Tax Incentive Barriers in the Way of Green Energy Adoption

renewable energy
renewable energy

 

Alexander Christodoulakis guides PBS SA Capital Group and the Portland Marine Group of Companies. It manages a host of maritime and energy holding-investment companies. Focused on expansion strategies for businesses, he has helped effectively reposition major companies worldwide. Alexander Christodoulakis’ interests extend to the environment, and he was particularly interested in clean energy.

In the United States and elsewhere, a major constraint to the expansion of renewable energy capacities had to do with availability of tax equities that underpin large-scale projects. Given the right incentives to mitigate long-term risks, investors are more than willing to place capital in clean energy facilities.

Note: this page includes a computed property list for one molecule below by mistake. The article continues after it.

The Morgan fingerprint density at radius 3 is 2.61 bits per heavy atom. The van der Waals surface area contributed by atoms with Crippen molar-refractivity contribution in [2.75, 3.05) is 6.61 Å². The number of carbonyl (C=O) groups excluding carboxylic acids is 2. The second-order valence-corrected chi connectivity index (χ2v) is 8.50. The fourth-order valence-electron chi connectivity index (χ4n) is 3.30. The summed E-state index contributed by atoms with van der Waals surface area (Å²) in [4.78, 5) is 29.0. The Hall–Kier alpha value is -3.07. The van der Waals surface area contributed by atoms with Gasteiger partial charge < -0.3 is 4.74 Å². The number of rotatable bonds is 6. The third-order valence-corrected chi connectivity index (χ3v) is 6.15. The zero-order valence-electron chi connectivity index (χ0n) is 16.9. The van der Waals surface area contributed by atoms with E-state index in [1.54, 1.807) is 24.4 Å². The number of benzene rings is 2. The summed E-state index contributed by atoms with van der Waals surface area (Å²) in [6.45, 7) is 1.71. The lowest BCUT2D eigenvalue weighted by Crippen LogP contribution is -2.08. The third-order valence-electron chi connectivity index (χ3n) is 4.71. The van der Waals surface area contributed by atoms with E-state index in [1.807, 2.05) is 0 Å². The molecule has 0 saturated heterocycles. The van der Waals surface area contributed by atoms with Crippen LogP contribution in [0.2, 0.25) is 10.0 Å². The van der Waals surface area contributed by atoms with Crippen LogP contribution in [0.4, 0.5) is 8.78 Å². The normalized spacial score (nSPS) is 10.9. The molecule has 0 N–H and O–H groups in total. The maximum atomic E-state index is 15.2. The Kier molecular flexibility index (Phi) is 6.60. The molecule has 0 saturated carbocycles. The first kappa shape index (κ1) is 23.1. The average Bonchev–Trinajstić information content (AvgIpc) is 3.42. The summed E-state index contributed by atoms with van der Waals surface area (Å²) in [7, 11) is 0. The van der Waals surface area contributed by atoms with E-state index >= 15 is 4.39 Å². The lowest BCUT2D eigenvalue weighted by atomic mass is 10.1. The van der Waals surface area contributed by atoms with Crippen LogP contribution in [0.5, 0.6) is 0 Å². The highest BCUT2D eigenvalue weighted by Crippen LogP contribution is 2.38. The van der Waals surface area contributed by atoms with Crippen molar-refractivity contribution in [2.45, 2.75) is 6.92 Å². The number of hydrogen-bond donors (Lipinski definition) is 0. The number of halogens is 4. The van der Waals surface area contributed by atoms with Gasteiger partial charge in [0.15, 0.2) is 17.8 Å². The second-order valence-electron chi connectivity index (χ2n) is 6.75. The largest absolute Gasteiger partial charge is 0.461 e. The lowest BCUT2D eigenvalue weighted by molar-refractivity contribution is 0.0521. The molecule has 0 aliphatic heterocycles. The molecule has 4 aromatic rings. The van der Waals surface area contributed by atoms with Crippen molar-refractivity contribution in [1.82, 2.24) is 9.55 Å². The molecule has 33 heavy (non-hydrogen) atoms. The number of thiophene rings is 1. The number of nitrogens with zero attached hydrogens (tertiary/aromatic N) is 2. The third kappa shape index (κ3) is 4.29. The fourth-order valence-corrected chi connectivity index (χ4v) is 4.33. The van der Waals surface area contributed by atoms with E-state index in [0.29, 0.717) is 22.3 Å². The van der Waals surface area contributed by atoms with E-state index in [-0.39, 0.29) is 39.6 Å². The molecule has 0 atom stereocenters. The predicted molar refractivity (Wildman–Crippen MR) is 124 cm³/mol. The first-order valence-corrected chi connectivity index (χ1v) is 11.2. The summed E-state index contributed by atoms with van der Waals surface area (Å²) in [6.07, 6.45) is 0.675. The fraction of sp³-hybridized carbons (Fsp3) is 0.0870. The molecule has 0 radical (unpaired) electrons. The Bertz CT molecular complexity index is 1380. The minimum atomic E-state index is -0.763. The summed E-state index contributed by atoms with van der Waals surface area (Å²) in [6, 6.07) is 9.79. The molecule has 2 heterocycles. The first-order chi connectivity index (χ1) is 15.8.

Tax equity bolsters green capital through enabling projects to be repaid through tax credits and other forms of cost savings. U.S. renewable power does enjoy some government incentives in the form of the Production Tax Credit (which favors wind energy) and the Investment Tax Credit (which favors solar). Unfortunately, the system of front-loaded tax credit-based subsidies does not allow the plant operators and investors to fully utilize the credits during the early years of operation, when cash flow is tight and returns have not been realized.

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